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July 31, 2019, 12:59 p.m. EDT

Cannabis companies are having a horrible summer as scandals mount and stocks slide

Bruce Linton’s shocking ouster at Canopy, CannTrust’s illegal grow and Curaleaf’s FDA warning letter are hurting the nascent sector

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By Ciara Linnane, MarketWatch


MarketWatch photo illustration/iStockphoto, Bloomberg

The cannabis sector has hit a summer slump, weighed down by a series of scandals, regulatory deadlock and a growing sense that the industry is not delivering the gold rush-like returns that some investors were expecting.

The ETFMG Alternative Harvest ETF /zigman2/quotes/204332491/composite MJ -2.24%  has fallen 17% in the last three months, as the major stock benchmarks have stretched to fresh highs. The S&P 500 /zigman2/quotes/210599714/realtime SPX -0.39%  and Dow Jones Industrial Average /zigman2/quotes/210598065/realtime DJIA -0.95%  have gained about 3% in that time frame and hit record levels.

The slump comes after some unsettling events, including a recent crop of weaker-than-expected earnings from the Canadian licensed players, a full nine months into legalized recreational cannabis. The ousting of Bruce Linton from market leader Canopy Growth Corp. /zigman2/quotes/200603886/composite CGC -2.65% /zigman2/quotes/202205609/delayed CA:WEED -2.71% , the scandal involving illegal growing at CannTrust Holdings Inc. /zigman2/quotes/201332942/composite CTST -3.65%   /zigman2/quotes/206800806/delayed CA:TRST -2.81%  and this week’s regulatory crackdown on Curaleaf Holdings Inc.’s CBD products have added to the downdraft.

“All of those hits are hurting momentum,” said Rob Di Pisa, co-chair of the Cannabis Law Group at law firm Cole Schotz. “It’s just been one thing after another.”

This cannabis ETF has fallen sharply while the S&P 500 has gained

The firing of Linton, viewed by many as the face of legal cannabis given his high profile and frequent media appearances, was a shock for many and a sign that the industry’s freewheeling ways may be over. Linton himself acknowledged to MarketWatch that the $4 billion investment that he and co-CEO Mark Zekulin accepted from Corona beer distributor Constellation Brands Inc. /zigman2/quotes/207737284/composite STZ -0.14%  late last year had contributed to their downfall.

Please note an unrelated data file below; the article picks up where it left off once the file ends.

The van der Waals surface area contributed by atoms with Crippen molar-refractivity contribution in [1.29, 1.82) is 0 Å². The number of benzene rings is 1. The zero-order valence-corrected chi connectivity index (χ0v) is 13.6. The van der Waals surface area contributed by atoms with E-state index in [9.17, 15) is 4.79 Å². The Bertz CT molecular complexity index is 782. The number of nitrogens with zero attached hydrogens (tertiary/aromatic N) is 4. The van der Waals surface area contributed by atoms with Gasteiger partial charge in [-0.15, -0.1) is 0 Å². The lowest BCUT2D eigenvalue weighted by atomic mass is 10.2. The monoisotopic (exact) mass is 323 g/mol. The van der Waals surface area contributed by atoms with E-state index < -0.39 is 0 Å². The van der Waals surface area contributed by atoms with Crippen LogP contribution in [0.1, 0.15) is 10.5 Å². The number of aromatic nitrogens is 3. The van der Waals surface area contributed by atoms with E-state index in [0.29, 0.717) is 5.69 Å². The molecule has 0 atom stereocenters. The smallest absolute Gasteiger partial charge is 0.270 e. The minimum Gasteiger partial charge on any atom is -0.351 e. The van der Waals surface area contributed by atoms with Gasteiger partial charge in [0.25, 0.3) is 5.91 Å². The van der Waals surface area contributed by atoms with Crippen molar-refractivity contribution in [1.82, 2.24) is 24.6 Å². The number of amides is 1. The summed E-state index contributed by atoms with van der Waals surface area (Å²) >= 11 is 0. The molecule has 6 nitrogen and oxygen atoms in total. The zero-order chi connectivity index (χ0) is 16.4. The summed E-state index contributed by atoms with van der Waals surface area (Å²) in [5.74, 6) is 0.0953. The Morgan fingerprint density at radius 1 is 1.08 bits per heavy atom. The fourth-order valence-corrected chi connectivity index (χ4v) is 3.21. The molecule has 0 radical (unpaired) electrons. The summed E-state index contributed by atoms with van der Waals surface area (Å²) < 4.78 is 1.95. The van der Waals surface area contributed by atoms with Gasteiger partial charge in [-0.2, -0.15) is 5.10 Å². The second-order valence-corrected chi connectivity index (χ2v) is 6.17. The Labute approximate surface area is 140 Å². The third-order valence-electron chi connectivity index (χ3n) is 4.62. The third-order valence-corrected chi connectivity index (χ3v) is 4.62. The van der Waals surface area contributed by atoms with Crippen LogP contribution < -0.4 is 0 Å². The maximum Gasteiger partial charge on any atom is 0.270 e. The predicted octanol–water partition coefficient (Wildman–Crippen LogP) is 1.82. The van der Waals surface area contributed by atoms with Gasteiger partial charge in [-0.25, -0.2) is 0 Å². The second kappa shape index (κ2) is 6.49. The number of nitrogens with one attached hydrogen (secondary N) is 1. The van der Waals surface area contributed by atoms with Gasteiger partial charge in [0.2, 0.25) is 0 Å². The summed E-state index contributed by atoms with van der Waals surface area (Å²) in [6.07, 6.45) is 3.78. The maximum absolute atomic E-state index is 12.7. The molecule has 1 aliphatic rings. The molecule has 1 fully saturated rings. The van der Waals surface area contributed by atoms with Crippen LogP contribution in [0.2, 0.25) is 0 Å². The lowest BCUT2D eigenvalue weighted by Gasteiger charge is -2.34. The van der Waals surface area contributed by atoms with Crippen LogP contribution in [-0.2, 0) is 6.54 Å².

Constellation, frustrated by Canopy’s mounting losses, put the pressure on. Chief Executive William Newlands expressed his impatience on his company’s last earnings call.

“While we remain happy with our investment in the cannabis space and its long-term potential, we were not pleased with Canopy’s recent reported year-end results,” Newlands told analysts. “However, we continue to aggressively support Canopy on a more focused long-term strategy to win markets and form factors that matter, while paving a clear path to profitability.”

Read now: One Canopy Growth co-CEO is out, and the other isn’t far behind in major shake-up at world’s largest cannabis company

DiPisa said the move is a signal to the sector that institutional money and an institutional mindset has moved in. “Linton is what cannabis should be,” he said. “Now we’re seeing the big boys and the big dollars want money from their investment, which makes sense, but it feels as if some of the romance and passion is gone.”

See: Marijuana-delivery service Eaze scales back $1 billion ambitions, documents show

The move has not exactly boosted the stock, either. Canopy shares have fallen about 10% since Linton left and are down 25% in the last three months.

Crackdown on CBD

The shenanigans involving unlicensed growing at CannTrust have crushed that stock, which has fallen 74% in the last three months. Health Canada seized more than five metric tons of the company’s cannabis in early July after discovering it was being harvested in unlicensed rooms. The news has gotten even worse since, as the Canadian media have uncovered emails showing top management were aware of the grow and a Danish partner confirmed that some of the illegal weed had been exported, which is a breach of the Canadian Cannabis Act and an indictable offense. (CannTrust fired its CEO Peter Aceto and President Eric Paul resigned late Thursday, as MarketWatch’s Max A. Cherney reported.)

The FDA’s warning letter to U.S. company Curaleaf this week sent another chill across the sector. The FDA cracked down on the company for claiming that its CBD products could treat serious diseases, including Alzheimer’s disease, opioid withdrawal, pain and pet anxiety, among others.

For more, read: Curaleaf shares tumble 8% after FDA sends warning letter over CBD health claims

CBD has been in a regulatory limbo ever since last year’s Farm Bill legalized hemp but not CBD. CBD is a non-intoxicating ingredient in the plant that is widely held to have wellness properties. The FDA views CBD as a drug because it is the main ingredient in the only FDA-approved cannabis-based drug, GW Pharma PLC’s /zigman2/quotes/209686240/composite GWPH -0.85%  Epidiolex, a treatment for severe forms of childhood epilepsy.

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